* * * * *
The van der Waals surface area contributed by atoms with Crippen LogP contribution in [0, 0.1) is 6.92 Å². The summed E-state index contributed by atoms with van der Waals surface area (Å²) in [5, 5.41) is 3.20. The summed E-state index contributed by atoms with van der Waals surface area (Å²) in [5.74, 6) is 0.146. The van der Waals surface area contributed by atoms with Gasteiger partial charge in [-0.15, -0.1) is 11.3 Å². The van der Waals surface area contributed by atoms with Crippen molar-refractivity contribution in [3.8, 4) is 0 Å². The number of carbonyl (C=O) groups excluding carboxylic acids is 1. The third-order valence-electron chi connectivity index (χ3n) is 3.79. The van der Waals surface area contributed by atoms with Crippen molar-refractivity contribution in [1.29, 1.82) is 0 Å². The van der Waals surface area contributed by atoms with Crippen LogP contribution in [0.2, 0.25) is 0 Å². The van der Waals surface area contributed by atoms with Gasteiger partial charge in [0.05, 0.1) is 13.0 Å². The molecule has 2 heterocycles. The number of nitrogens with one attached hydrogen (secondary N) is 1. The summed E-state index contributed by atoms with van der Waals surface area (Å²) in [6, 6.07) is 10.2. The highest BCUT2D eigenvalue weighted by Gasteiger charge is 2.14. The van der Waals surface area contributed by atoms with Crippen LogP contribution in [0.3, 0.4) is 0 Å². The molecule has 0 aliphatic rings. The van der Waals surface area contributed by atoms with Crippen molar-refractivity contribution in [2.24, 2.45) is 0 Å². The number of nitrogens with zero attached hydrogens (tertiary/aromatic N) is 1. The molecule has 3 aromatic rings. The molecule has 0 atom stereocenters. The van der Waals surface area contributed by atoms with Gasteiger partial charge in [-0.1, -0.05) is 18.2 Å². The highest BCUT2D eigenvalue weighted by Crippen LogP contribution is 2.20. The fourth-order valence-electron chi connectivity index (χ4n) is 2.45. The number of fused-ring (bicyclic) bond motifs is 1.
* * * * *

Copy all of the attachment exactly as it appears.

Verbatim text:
The van der Waals surface area contributed by atoms with Crippen LogP contribution in [0, 0.1) is 6.92 Å². The summed E-state index contributed by atoms with van der Waals surface area (Å²) in [5, 5.41) is 3.20. The summed E-state index contributed by atoms with van der Waals surface area (Å²) in [5.74, 6) is 0.146. The van der Waals surface area contributed by atoms with Gasteiger partial charge in [-0.15, -0.1) is 11.3 Å². The van der Waals surface area contributed by atoms with Crippen molar-refractivity contribution in [3.8, 4) is 0 Å². The number of carbonyl (C=O) groups excluding carboxylic acids is 1. The third-order valence-electron chi connectivity index (χ3n) is 3.79. The van der Waals surface area contributed by atoms with Crippen molar-refractivity contribution in [1.29, 1.82) is 0 Å². The van der Waals surface area contributed by atoms with Crippen LogP contribution in [0.2, 0.25) is 0 Å². The van der Waals surface area contributed by atoms with Gasteiger partial charge in [0.05, 0.1) is 13.0 Å². The molecule has 2 heterocycles. The number of nitrogens with one attached hydrogen (secondary N) is 1. The summed E-state index contributed by atoms with van der Waals surface area (Å²) in [6, 6.07) is 10.2. The highest BCUT2D eigenvalue weighted by Gasteiger charge is 2.14. The van der Waals surface area contributed by atoms with Crippen LogP contribution in [0.3, 0.4) is 0 Å². The molecule has 0 aliphatic rings. The van der Waals surface area contributed by atoms with Crippen molar-refractivity contribution in [2.24, 2.45) is 0 Å². The number of nitrogens with zero attached hydrogens (tertiary/aromatic N) is 1. The molecule has 3 aromatic rings. The molecule has 0 atom stereocenters. The van der Waals surface area contributed by atoms with Gasteiger partial charge in [-0.1, -0.05) is 18.2 Å². The highest BCUT2D eigenvalue weighted by Crippen LogP contribution is 2.20. The fourth-order valence-electron chi connectivity index (χ4n) is 2.45. The number of fused-ring (bicyclic) bond motifs is 1.